A Life for the Tsar received its premiere in St. Petersburg at the Bolshoi Theater on Friday, December 9, 1836, with the Imperial family in attendance.

The premiere was a triumph. Glinka remembered:

“The success of the opera was complete. I was in a daze and cannot remember to this day just what happened when the curtain came down. Right afterwards, though, I was called to the imperial box. The Tsar [Nicholas I] thanked me for my opera. After he had thanked me, the Tsarina did so, too, and then all the Grand Dukes and Grand Duchesses. I soon received an imperial gift for my opera: a four-thousand-ruble ring made up of topaz encircled by three rows of the finest diamonds.”

Glinka’s working title for the opera had been “Ivan Susanin”. However, he changed the title immediately before the premiere to A Life for the Tsar in order to be “allowed” to dedicate the opera to Nicholas I. Glinka’s “reward” for the dedication was the ring. 

A Life for the Tsar was not just a triumph for Glinka; it was a triumph for Russian art and culture, taken as widely as we please. It was embraced as the first great “Russian” musical work. It was the first Russian opera to be known outside of Russia. Following its premiere in 1836, A Life for the Tsar opened every opera season in St. Petersburg and Moscow until 1917, the year of the Revolution.

So: What’s So Special About A Life for the Tsar?

It wasn’t that A Life for the Tsar was the first opera produced in Russia; that event had occurred back in 1735, when Empress Ann – the niece of Peter the Great – imported an Italian opera company to St. Petersburg to perform contemporary Italian opera. Neither was A Life for the Tsar the first Russian language opera composed and produced in Russia by a Russian. That distinction goes to a comic opera entitled Misfortune on Account of a Coach of 1779, by a court musician named Vasily Pashkevich, 1742-1797. 

Having said all of that, Glinka’s A Life for the Tsar was considered by his contemporaries to be the first real Russian opera for four reasons. 

Reason number one: rather than use Russian folk songs or folk-like music for “effect”, the entirety of A Life for the Tsar is imbued with the sensibility of Russian song. A contemporary critic of Glinka’s named Yanuariy Neverov addressed this issue when he wrote:

“[Glinka] has looked deeply into the character of our folk music, has observed all its characteristics, has studied and assimilated it – and then has given full freedom to his own fantasy, [thus creating] images that are purely Russian, native, clear, comprehensible, familiar to us simply because they breathe a pure narodnost’ [an embodiment of the nation], because we hear in them native sounds.”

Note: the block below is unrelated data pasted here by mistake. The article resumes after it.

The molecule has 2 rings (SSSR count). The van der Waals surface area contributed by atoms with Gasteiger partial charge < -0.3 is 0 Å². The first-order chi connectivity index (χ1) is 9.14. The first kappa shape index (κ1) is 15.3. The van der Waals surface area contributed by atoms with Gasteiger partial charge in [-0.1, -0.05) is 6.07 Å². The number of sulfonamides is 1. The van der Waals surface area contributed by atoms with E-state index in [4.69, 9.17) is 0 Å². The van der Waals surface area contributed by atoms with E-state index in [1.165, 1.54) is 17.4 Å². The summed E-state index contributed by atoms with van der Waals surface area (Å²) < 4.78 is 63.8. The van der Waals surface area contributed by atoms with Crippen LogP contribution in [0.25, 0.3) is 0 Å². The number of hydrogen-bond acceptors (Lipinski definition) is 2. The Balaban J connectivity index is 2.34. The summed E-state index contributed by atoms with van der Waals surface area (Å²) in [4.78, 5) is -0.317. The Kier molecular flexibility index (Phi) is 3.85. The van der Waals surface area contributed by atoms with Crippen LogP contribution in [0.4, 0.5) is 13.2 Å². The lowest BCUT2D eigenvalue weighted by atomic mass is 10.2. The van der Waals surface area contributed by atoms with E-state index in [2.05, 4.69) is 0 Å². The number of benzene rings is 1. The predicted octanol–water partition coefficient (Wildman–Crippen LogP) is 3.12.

Reason number two has to do with the specifics of Glinka’s text setting, particularly the recitatives. Glinka creates a recitative style that reflects brilliantly the idiosyncratic sounds and rhythms of the Russian language. 

Reason number three: late compositional bloomer though he was, Glinka created in A Life for the Tsar a full-length, up-to-date, cosmopolitan opera, an opera written in a “high style”. Like contemporary Italian opera, A Life for the Tsar is fully sung, with accompanied recitatives, virtuoso arias, multi-part ensembles, and blockbuster finales. Like contemporary French opera, A Life for the Tsar employs recurring themes, big choruses, and a second-act ballet sequence (which is as Parisian as dog poop on the sidewalk). Like contemporary German opera, A Life for the Tsar is harmonically complex and exploits its orchestra to rich effect. All of this sophisticated (if eclectic) cosmopolitanism – employed in the service of a Russian opera – dazzled contemporary Russian audiences, who were thrilled that one of their own had created an opera that could compete, on equal terms, with anything being composed in the West. 

Fourth and finally, as a nationalist story portraying a heroic peasant defending his nation from invading outsiders, A Life for the Tsar spoke directly to the pride and patriotism of Russia’s middle and upper classes. As for the ruling class, well, they adored the opera, because it reaffirmed the status quo: Russia’s divinely ordained autocracy and the peasantry’s submission to that autocracy. 

At seemingly every level, A Life for the Tsar rang with “authenticity” for contemporary audiences; it was a serious, Russian language opera product that deployed its “Russianisms” intrinsically and not just decoratively; an opera that portrayed Russians behaving the way Russians believed Russians should behave. Overnight and forever after, Mikhail Glinka came to be considered the godfather of “cultivated” Russian music.

Glinka deified: one of the many monuments to Glinka spread across Russia; this one in St. Petersburg
Glinka deified: one of the many monuments to Glinka spread across Russia; this one in St. Petersburg

For lots more on Glinka, A Life for the Tsar, and the Time of Troubles, I would direct your attention to my course Music as a Mirror of History, produced by The Great Courses/The Teaching Company and available for examination and download at (and on sale through December 27). I would recommend joining me on my Patreon channel.